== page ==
A survey conducted by the Irish Council of International Students (ICOS) has found that 13 per cent of international students in Ireland have fallen victim to accommodation scams.
A further five per cent have been offered reduced rent in exchange for sex, or seen an advert from a landlord seeking such an arrangement.
Of the 819 international students surveyed, 10 per cent reported paying more than €1,000 for their accommodation each month. The same percentage of students said that it took them more than 100 days to find accommodation in Ireland, and the same percentage of respondents lived more than 15 kilometres away from their college or school.
The survey represented international students from 74 countries. Of the respondents, 46 per cent were in higher education, and 54 per cent were English language students.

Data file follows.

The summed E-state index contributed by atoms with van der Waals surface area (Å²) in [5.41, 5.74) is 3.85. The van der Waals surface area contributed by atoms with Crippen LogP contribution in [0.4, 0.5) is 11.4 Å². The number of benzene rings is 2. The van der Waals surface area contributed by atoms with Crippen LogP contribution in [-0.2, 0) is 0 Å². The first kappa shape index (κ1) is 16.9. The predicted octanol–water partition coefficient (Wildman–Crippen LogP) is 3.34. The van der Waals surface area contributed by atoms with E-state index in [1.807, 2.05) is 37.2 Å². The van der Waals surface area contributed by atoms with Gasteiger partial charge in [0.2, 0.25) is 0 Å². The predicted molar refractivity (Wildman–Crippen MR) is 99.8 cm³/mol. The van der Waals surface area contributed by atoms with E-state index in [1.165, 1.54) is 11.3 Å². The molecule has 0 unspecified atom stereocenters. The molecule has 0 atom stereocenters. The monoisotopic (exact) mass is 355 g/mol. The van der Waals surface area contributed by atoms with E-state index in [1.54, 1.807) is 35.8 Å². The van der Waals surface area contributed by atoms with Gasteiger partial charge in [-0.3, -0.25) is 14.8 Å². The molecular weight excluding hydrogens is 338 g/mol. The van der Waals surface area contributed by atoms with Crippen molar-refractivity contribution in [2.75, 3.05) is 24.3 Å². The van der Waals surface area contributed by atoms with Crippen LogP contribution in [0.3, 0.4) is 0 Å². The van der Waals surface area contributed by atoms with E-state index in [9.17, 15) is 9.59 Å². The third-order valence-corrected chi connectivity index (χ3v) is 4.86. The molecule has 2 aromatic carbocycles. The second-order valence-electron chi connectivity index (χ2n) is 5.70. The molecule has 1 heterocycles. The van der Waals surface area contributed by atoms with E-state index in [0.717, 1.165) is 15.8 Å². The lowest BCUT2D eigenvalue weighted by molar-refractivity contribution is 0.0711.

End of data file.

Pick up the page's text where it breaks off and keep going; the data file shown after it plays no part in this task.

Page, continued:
Of the English language students, 81 per cent reported sharing a room, compared to 31 per cent of those in higher education. 55 per cent of all international students said that their mental health has suffered as a result of the housing crisis and the lack of affordable education.
The Executive Director of the ICOS, Laura Harmon, said that the effects of the housing crisis on international students is placing the country’s reputation at risk. She said that progress from the government is “too slow” and that the situation “requires urgent action”.
In a statement, Harmon said: “Ireland needs clear student accommodation and international education strategies that focus on ensuring that students who study here have safe, affordable places to live.”
She highlighted “the evidence of predators seeking sex in lieu of rent”, calling for “urgent legislation to clamp down on this” in particular, as well as “a range of other serious issues”.
Earlier this year, Minister for Higher and Further Education Simon Harris announced the introduction of low-interest loans to colleges across the country to create additional beds for students. The loans, which will be provided in collaboration with the European Investment Bank and the Housing Finance Agency, will cost an estimated €434 million.